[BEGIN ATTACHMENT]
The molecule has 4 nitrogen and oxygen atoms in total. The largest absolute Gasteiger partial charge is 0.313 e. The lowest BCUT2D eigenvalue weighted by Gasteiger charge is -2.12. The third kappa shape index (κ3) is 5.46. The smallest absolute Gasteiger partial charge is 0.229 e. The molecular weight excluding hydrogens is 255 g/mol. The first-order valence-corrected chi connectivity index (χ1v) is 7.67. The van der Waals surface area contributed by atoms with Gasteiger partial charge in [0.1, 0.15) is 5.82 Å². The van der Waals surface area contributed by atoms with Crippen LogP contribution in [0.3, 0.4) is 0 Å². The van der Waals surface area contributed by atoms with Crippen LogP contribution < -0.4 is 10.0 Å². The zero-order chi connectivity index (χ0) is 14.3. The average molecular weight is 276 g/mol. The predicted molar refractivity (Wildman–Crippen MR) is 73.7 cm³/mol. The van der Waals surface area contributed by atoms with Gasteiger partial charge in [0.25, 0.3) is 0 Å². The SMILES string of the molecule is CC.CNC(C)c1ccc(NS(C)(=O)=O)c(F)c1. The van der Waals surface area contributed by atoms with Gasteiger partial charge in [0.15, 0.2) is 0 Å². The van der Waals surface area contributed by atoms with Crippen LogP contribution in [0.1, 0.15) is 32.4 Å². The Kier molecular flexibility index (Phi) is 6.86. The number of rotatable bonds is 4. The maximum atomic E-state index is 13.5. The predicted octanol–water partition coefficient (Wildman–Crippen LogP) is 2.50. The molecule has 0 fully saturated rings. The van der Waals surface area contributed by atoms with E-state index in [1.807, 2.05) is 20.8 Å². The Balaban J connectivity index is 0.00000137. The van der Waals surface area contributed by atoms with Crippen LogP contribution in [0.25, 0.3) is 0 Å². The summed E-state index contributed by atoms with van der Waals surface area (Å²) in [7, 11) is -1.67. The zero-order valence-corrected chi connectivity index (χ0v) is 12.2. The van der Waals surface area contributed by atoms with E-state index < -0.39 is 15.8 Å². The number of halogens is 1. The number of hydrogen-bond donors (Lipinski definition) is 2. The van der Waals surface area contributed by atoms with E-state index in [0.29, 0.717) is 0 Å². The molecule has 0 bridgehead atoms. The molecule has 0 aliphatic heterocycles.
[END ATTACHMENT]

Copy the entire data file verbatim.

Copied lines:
The molecule has 4 nitrogen and oxygen atoms in total. The largest absolute Gasteiger partial charge is 0.313 e. The lowest BCUT2D eigenvalue weighted by Gasteiger charge is -2.12. The third kappa shape index (κ3) is 5.46. The smallest absolute Gasteiger partial charge is 0.229 e. The molecular weight excluding hydrogens is 255 g/mol. The first-order valence-corrected chi connectivity index (χ1v) is 7.67. The van der Waals surface area contributed by atoms with Gasteiger partial charge in [0.1, 0.15) is 5.82 Å². The van der Waals surface area contributed by atoms with Crippen LogP contribution in [0.3, 0.4) is 0 Å². The van der Waals surface area contributed by atoms with Crippen LogP contribution < -0.4 is 10.0 Å². The zero-order chi connectivity index (χ0) is 14.3. The average molecular weight is 276 g/mol. The predicted molar refractivity (Wildman–Crippen MR) is 73.7 cm³/mol. The van der Waals surface area contributed by atoms with Gasteiger partial charge in [0.25, 0.3) is 0 Å². The SMILES string of the molecule is CC.CNC(C)c1ccc(NS(C)(=O)=O)c(F)c1. The van der Waals surface area contributed by atoms with Gasteiger partial charge in [0.15, 0.2) is 0 Å². The van der Waals surface area contributed by atoms with Crippen LogP contribution in [0.1, 0.15) is 32.4 Å². The Kier molecular flexibility index (Phi) is 6.86. The number of rotatable bonds is 4. The maximum atomic E-state index is 13.5. The predicted octanol–water partition coefficient (Wildman–Crippen LogP) is 2.50. The molecule has 0 fully saturated rings. The van der Waals surface area contributed by atoms with E-state index in [1.807, 2.05) is 20.8 Å². The Balaban J connectivity index is 0.00000137. The van der Waals surface area contributed by atoms with Crippen LogP contribution in [0.25, 0.3) is 0 Å². The summed E-state index contributed by atoms with van der Waals surface area (Å²) in [7, 11) is -1.67. The zero-order valence-corrected chi connectivity index (χ0v) is 12.2. The van der Waals surface area contributed by atoms with E-state index < -0.39 is 15.8 Å². The number of halogens is 1. The number of hydrogen-bond donors (Lipinski definition) is 2. The van der Waals surface area contributed by atoms with E-state index in [0.29, 0.717) is 0 Å². The molecule has 0 bridgehead atoms. The molecule has 0 aliphatic heterocycles.